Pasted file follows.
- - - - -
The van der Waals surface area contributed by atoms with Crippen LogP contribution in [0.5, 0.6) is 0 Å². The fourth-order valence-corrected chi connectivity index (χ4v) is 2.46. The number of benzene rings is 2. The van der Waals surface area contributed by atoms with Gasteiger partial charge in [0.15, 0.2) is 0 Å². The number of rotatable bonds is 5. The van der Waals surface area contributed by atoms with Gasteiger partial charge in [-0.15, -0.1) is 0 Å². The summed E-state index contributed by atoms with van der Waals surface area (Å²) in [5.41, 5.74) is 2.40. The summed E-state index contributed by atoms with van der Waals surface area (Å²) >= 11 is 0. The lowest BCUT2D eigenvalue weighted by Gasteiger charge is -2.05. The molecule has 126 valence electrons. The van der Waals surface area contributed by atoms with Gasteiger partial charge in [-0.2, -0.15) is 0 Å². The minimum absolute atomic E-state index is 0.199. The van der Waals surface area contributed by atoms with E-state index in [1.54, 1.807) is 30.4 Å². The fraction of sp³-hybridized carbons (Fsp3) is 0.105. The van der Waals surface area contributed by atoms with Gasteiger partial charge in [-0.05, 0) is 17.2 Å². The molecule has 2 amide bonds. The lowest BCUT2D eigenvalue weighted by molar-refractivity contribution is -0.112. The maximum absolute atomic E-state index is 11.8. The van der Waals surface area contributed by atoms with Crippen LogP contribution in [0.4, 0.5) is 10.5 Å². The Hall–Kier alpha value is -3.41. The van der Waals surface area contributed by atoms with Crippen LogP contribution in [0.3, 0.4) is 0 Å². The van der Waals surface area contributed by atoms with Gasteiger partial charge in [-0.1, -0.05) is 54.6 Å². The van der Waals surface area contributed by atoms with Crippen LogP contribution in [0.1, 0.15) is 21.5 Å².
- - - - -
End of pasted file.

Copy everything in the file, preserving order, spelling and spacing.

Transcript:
The van der Waals surface area contributed by atoms with Crippen LogP contribution in [0.5, 0.6) is 0 Å². The fourth-order valence-corrected chi connectivity index (χ4v) is 2.46. The number of benzene rings is 2. The van der Waals surface area contributed by atoms with Gasteiger partial charge in [0.15, 0.2) is 0 Å². The number of rotatable bonds is 5. The van der Waals surface area contributed by atoms with Gasteiger partial charge in [-0.15, -0.1) is 0 Å². The summed E-state index contributed by atoms with van der Waals surface area (Å²) in [5.41, 5.74) is 2.40. The summed E-state index contributed by atoms with van der Waals surface area (Å²) >= 11 is 0. The lowest BCUT2D eigenvalue weighted by Gasteiger charge is -2.05. The molecule has 126 valence electrons. The van der Waals surface area contributed by atoms with Gasteiger partial charge in [-0.2, -0.15) is 0 Å². The minimum absolute atomic E-state index is 0.199. The van der Waals surface area contributed by atoms with E-state index in [1.54, 1.807) is 30.4 Å². The fraction of sp³-hybridized carbons (Fsp3) is 0.105. The van der Waals surface area contributed by atoms with Gasteiger partial charge in [-0.05, 0) is 17.2 Å². The molecule has 2 amide bonds. The lowest BCUT2D eigenvalue weighted by molar-refractivity contribution is -0.112. The maximum absolute atomic E-state index is 11.8. The van der Waals surface area contributed by atoms with Crippen LogP contribution in [0.4, 0.5) is 10.5 Å². The Hall–Kier alpha value is -3.41. The van der Waals surface area contributed by atoms with Crippen LogP contribution in [0.3, 0.4) is 0 Å². The van der Waals surface area contributed by atoms with Gasteiger partial charge in [-0.1, -0.05) is 54.6 Å². The van der Waals surface area contributed by atoms with Crippen LogP contribution in [0.1, 0.15) is 21.5 Å².